Has it been a month since we took a walk around the garden? It has been a month and a day, but truthfully, not much has changed since then. Autumn in DownSouth, Alabama is not as impressive as in New England or other places that have changing, spectacular colors.
Most of our trees are still green, as well as the grass. We’ve started having some cool weather, but no frost, much less a hard freeze. Colors from summer annuals are still hanging in there, but the time has come for me to yank them out and prepare the beds for something else. The collage above has pictures that I took yesterday, November 3rd. You can also see below what is probably not “the last rose of summer.” This shrub may have a rose for Christmas.
A couple of years ago, I bought some Encore Azaleas that bloom periodically over the seasons. They are still blooming, but are sort of disappointing. Never will they have the grand and gaudy display that our spring azaleas have. I’ve discovered that a few blossoms here and there is all I can expect.
I was a bit late getting pictures of the sweet olive shrubs. They were full of blossoms, but recent storms stripped them. The few remaining blooms are still sweet smelling. They’ll continue to produce blooms that perfume the back yard all winter.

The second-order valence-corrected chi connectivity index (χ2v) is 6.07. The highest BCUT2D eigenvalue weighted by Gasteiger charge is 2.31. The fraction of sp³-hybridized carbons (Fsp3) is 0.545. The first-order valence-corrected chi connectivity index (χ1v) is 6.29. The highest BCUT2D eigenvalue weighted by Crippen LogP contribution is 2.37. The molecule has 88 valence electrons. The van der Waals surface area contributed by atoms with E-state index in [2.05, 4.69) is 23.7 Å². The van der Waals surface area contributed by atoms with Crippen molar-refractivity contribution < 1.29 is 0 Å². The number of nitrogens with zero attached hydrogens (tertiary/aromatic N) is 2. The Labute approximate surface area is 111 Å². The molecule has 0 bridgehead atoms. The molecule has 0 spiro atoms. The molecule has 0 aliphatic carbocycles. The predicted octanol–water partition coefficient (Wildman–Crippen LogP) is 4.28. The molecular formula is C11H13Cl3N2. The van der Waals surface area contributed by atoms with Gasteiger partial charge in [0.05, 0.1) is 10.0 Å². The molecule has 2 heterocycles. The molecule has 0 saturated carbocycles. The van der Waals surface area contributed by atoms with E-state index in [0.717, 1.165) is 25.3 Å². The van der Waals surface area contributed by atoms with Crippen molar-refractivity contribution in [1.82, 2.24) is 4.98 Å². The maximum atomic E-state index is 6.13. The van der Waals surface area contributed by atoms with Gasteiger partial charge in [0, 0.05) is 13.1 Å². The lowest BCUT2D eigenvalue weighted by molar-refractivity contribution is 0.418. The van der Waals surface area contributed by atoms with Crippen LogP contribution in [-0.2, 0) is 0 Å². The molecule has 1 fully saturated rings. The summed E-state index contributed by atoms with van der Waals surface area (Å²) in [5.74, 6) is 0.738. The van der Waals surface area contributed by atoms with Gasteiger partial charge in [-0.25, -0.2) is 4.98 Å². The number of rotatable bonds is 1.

Finally, my early-blooming camillia in the front yard has been blooming for about a month. It will continue through the winter also. My deep crimson camillia is full of buds that won’t open until January or February. A fun fact is the camillia is our Alabama state flower.
The real beauty in all of this is I have something blooming in my yard 365 days a year. What we lack in fall colors is more than compensated by the winter blooming plants.
“On each side of the river was the tree of life, which bears fruit twelve times a year, once each month; and its leaves are for the healing of the nations.” –Revelation 22:2
This verse from Revelation makes me smile. It’s describing life in the New Heavens & the New Earth having perpetual fruit trees that undoubtedly also produce blossoms each month. And, unlike my garden, will not produce thorns and briers or weeds.
Which reminds me, I’ve got some weeding to do. Then, I’ll be ready to plant pansies.